For those who don’t know, could you sum up what the PRS Private Stock is?
Well Private Stock is our custom shop. It’s custom-made one-off guitars built for guitar lovers! We also do limited runs – balance between form and function. I have an art background, so my involvement starts from an aesthetic place. That part’s really nice. From there it’s just people ordering the guitar of their dreams – that’s the way we want it to be. People have a vision of a guitar, and we help them realise that vision.
How long have you been involved? What’s your PRS story?
I went to art school my whole life & was playing in bands. When I graduated from college, my parents told me to get a job – and I said ‘oh no!’ But my drummer said there was a place in Annapolis, Maryland called PRS – they make guitars. That sounded like fun, it sounded artsy – I started there literally the summer after college and I’ve been there for 27 years now!
How do you guys uphold such high standards in manufacture, particularly with the Private Stock stuff?
We have a lot of people who have a real good eye for detail. My team particularly consists of guys who’ve been there for 15 years or more. They sort of grow up in that atmosphere. Even on our core product we have the same eye for detail – the volume is more per day – but with the private stock we have the time to really be picky about the woods, what we’re doing, experimenting with the finish. We get to open it right up – it enables us to create art – but it’s also a tool for a musician, a working guitar.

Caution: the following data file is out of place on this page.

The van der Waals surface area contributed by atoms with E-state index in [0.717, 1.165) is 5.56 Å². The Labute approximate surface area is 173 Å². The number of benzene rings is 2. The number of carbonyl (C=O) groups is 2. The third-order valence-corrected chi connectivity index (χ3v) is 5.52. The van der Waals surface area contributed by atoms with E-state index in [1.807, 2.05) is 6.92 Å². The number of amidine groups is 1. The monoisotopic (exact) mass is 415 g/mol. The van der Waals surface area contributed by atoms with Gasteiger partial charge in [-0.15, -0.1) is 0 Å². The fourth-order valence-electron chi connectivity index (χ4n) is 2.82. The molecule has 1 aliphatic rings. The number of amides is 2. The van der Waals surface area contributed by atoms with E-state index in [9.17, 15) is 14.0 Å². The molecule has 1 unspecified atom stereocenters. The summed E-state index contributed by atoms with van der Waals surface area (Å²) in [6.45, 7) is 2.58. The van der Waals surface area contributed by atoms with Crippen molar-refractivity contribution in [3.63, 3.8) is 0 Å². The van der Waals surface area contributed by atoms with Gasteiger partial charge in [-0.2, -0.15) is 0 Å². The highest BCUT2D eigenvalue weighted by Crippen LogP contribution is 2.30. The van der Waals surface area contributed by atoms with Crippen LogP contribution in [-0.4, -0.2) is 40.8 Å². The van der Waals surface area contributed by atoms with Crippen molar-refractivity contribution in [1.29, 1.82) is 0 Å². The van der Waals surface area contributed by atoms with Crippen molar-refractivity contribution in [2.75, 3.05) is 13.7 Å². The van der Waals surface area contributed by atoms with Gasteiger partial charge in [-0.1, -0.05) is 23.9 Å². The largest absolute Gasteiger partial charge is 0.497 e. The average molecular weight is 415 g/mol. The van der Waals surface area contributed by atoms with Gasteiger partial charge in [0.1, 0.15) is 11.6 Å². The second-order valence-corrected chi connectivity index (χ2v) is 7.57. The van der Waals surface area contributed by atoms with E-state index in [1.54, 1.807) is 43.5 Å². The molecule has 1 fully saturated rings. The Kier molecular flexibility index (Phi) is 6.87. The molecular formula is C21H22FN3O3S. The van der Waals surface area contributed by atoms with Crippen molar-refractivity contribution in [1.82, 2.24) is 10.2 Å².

What’s it like working with Paul? Be as honest as you like!
It’s wild! Every day is different. I’ve learnt so much just working with him and watching him, doing trips like this – it’s invaluable. Having the owner of the company there every day with his hands still on the guitars…I wouldn’t be here if it wasn’t for him. I look at him as my mentor, as far as guitar goes. He’s just got a brilliant mind for guitars, and he’s got the ears of a dog – it’s crazy! We say it all the time at work – ‘oh my God, he can just hear everything!’ That passion and that push that he has drives me, which I drive to my people and it gets contagious. People really love the art of it too – I’m not necessarily hiring artists all the time, but I’m hiring people who you can mould into woodworkers and artists and so on. I look at luthiers as artists, naturally.
Having the owner of the company there every day with his hands still on the guitars…I wouldn’t be here if it wasn’t for him.
You mentioned you’ve been with PRS for a long time; where did you start off?
I started off sanding guitars! But I knew that I wanted to work in the spray room. I knew that if I was gonna paint anything, I had to get into the spray room. It probably took me two years to get in the spray room, where I worked for years. I took over as a manager of the finish hall, and worked that way. Once I got into management, Private Stock started growing a little bit, they were hiring more people. So I decided that management’s cool, but I still wanna create! So I went over to Private Stock, and did the same kind of path. I was spraying Private Stock guitars, and I worked my way up in the same way – but I was in the Custom Shop now, so I took over that part of it. Looking back, it’s been pretty wild, my path through PRS. But it’s been pretty rewarding, for sure!